Santa Barbara News-Press, December 24, 2000
By Mark Hartwig
One thing I love about the creation/evolution controversy is that it provides no end of amusement.
Take the summer of 1999 for example. When the Kansas state board of education voted to de-emphasize the more speculative aspects of evolution in the state science standards, folks went wild.
In a broadside published in Time, Harvard paleontologist and science writer Stephen Jay Gould suggested that "as patriotic Americans we should cringe in embarrassment that, at the dawn of a new technological millennium, a jurisdiction in our heartland has opted to suppress one of the greatest triumphs of human discovery."
A little later, Scientific American, editor-in-chief John Rennie urged college admissions officers to "make it clear [to the Kansas school board] that in light of the newly lowered educational standards in Kansas, the qualifications of any students applying from that state in the future will have to be considered very carefully."
Judging from the hyperbole you'd never guess that the Kansas standards require as much knowledge of evolution as any other state in the union. Yet the melodrama has gone on for over a year.
For sheer paranoia, however, the current controversy in Pennsylvania wins the prize.
The controversy centers on Pennsylvania's proposed academic standards for science and technology. Among hundreds of other things, these standards specify that students should "acquire the knowledge and skills needed to . . . compare and contrast scientific theories and beliefs" and to "critically examine the status of existing theories."
In physical science, chemistry and physics, this means that students must be able to do things like "evaluate mathematical formulas that calculate the efficiency of specific chemical and mechanical systems." In biology, they must be able to do things like "analyze evidence of fossil records, similarities in body structures, embryological studies and DNA studies that support or do not support the theory of evolution" and "analyze the impact of new scientific facts on the theory of evolution."
These are just the kinds of skills that science educators normally long for. Except, that is, for the ones having to do with evolution. What do they think of those?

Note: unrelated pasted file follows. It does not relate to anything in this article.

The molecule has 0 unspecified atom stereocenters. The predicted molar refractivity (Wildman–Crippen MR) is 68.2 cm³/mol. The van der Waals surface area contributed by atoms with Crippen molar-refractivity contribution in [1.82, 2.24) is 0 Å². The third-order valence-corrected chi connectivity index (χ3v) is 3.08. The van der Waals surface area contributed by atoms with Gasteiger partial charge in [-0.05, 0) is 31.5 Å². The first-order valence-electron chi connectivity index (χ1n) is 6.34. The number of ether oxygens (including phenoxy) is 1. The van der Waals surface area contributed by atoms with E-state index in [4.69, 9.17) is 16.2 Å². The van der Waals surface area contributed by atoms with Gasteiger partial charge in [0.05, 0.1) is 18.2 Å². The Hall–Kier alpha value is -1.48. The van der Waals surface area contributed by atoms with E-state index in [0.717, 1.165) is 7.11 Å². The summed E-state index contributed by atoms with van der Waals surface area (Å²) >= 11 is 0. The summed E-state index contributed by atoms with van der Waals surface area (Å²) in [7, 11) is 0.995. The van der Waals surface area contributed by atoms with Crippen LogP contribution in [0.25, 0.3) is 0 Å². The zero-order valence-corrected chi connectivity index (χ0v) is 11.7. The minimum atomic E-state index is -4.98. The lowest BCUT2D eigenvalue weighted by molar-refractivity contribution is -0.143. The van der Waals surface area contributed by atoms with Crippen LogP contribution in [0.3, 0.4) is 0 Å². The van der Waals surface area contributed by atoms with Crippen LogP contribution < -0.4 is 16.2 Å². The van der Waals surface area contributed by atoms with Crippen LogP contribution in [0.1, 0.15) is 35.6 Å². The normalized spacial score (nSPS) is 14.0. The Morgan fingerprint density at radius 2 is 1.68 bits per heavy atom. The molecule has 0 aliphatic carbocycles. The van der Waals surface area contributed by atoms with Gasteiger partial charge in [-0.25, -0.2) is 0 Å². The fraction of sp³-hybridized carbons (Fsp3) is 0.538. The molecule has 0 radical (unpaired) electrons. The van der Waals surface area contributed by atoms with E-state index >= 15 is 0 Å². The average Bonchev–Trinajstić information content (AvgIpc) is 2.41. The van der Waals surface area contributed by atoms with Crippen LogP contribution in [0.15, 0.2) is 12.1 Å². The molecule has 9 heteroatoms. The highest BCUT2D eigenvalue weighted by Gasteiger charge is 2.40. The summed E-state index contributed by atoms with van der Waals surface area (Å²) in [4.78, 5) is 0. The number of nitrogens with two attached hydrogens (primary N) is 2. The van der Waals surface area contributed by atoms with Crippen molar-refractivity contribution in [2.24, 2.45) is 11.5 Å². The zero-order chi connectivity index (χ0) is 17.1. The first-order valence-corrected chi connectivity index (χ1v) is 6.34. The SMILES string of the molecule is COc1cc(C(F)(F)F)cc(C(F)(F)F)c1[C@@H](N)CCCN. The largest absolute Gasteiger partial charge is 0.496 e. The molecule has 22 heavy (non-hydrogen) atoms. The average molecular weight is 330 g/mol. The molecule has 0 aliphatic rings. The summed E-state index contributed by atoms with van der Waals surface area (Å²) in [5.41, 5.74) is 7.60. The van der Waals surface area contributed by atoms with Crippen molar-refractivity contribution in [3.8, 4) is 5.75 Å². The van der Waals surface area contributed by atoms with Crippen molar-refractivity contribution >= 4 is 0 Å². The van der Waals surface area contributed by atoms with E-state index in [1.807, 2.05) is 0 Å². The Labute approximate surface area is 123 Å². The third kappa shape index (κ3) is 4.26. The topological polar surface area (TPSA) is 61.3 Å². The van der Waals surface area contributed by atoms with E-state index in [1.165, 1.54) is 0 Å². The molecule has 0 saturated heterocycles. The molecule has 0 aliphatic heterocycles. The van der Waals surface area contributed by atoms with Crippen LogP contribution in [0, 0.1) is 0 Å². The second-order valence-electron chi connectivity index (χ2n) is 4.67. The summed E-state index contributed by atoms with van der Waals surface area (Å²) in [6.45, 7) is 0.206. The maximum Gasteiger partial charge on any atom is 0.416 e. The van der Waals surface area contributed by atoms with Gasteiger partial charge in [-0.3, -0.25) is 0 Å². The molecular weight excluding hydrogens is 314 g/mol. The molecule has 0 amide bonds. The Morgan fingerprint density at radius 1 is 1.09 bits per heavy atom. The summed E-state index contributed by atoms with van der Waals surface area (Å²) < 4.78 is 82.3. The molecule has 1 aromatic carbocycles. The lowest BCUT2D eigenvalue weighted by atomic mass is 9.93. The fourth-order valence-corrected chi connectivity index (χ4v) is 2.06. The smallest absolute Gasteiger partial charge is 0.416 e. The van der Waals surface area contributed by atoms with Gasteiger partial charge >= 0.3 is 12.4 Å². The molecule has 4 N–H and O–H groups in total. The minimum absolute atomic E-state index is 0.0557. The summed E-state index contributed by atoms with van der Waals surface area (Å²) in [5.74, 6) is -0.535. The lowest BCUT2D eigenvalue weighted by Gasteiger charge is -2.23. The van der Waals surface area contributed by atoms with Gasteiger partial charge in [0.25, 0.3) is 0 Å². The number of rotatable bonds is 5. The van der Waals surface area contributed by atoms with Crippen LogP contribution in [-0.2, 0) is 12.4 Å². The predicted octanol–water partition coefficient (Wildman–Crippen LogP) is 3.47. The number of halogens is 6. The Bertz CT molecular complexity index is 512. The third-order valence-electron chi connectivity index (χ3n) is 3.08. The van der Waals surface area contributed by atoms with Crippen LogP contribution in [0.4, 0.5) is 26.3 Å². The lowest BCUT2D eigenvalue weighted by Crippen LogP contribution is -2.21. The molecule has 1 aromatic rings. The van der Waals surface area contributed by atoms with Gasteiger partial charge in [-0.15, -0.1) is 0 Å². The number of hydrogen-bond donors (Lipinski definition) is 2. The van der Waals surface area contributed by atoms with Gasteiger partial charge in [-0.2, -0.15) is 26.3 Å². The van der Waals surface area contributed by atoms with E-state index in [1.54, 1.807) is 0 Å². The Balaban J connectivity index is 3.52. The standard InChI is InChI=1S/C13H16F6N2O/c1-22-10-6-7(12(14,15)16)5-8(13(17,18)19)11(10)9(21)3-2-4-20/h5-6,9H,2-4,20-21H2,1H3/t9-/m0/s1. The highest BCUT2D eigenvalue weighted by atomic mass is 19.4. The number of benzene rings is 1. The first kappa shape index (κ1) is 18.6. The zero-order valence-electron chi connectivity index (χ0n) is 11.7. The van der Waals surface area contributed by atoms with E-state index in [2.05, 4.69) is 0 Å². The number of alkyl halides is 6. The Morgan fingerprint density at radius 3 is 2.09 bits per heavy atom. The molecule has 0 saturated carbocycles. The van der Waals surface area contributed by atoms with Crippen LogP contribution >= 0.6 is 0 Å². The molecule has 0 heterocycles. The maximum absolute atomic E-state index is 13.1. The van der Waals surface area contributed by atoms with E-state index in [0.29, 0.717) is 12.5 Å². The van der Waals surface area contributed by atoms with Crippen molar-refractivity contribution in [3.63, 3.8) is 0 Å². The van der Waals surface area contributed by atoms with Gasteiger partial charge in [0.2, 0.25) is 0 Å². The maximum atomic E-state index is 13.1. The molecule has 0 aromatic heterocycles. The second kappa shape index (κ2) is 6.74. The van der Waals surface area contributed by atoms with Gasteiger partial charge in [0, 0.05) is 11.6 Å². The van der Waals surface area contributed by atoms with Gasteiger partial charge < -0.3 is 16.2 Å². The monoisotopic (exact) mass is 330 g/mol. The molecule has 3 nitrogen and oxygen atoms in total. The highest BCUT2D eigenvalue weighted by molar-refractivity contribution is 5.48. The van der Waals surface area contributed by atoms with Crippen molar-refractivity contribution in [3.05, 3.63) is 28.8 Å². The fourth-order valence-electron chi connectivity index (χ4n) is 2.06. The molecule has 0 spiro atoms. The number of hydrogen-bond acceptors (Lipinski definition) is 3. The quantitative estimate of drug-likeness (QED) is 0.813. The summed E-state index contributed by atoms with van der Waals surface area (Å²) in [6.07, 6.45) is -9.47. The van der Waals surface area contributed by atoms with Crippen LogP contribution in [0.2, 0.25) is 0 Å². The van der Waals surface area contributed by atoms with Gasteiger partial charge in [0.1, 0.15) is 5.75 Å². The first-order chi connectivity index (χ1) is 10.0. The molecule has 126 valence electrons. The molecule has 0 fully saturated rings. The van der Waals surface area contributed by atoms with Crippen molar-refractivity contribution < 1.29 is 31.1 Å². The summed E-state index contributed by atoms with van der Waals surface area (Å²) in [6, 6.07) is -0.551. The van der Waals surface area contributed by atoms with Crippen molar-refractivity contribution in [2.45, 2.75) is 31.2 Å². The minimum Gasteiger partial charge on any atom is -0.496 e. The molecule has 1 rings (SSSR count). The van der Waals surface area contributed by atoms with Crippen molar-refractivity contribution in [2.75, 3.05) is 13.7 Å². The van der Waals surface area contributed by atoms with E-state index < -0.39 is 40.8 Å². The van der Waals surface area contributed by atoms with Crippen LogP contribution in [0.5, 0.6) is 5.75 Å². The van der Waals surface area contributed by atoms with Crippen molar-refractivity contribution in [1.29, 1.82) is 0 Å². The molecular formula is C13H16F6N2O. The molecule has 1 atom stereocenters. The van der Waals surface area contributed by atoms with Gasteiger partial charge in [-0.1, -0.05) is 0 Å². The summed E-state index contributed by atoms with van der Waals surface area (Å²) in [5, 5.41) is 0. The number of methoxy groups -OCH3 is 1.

"It's code," said Molleen Matsumura, of the National Center for Science Education, an organization headquartered in Berkeley, Calif., whose purpose is defending the teaching of evolution in the public schools.
"There are people waiting in the wings to 'help' teachers with that," she said, referring to "creationists."
Matsumura also fretted that some teachers may think they have a green light to teach creationism.
This all makes for great theater. But while our heroes have been out guarding the schools from creationists, they have neglected more serious problems.
These problems have been documented in a new book by Jonathan Wells, a Berkeley-educated postdoctoral biologist and a senior fellow at the Seattle-based Discovery Institute. Titled Icons of Evolution, this new book uncovers many false and misleading claims about evolution made by introductory biology texts--claims that mainstream research biologists know are wrong.
One example that Wells documents is the peppered moth. If you've taken an introductory biology class in the last couple of decades, you've probably been told that the peppered moth is a classic example of "evolution action." You've probably also seen pictures of these moths resting on tree trunks, showing how their coloration either camouflages them or exposes them to predation by birds.
According to the textbooks, in woodlands where the color of the trunks was darkened by pollution, moth populations became predominantly dark colored. When the trunks became light again, following the imposition of pollution control, the populations shifted back to light colored moths.
That seems pretty straightforward. Problem is, biologists who study peppered moths have known since the late 1980s that moths in the wild don't rest on tree trunks. Instead, they apparently rest on the undersides of small horizontal branches in the tree canopy.
So the textbook story is wrong. Worse yet, the photos have been staged. Since the moths don't normally rest on the trunks, some photographers have glued or pinned dead specimens to the trees. Others used live moths. Dazed by the sunlight, these night-flying moths don't move around much.
Most textbooks also contain drawings of embryos that biologists have known to be false for over a century. Indeed, in 1997 one researcher who led a team of international experts in an investigation of these drawings remarked, "It looks like it's turning out to be one of the most famous fakes in biology."
So where's the outrage? Where are the calls to clean up these errors?
To his credit, Stephen Jay Gould has spoken out about the embryo drawings. But by his own admission he's known about the problem for decades. And it wasn't until a "creationist" (actually a professor of biochemistry) spilled the beans in the August 13, 1999, New York Times, that he chose to speak out. And then he chastised creationists for trying to capitalize on the exposed fraud.
With this kind of attitude, it's no wonder that the origins debate continues to blaze in our public schools. If the "defenders" of science education were more diligent to clean up their own act, perhaps they would have fewer problems with creationists. They would certainly engender more trust.
That won't happen soon, But until it does, we can at least look forward to more fine theatrics.
Mark Hartwig is science and worldview editor for Focus on the Family and former editor of Teachers in Focus magazine. He received his Ph.D. in educational psychology from UCSB.
Copyright © 2001 Mark Hartwig. All rights reserved. International
File Date: 5.23.01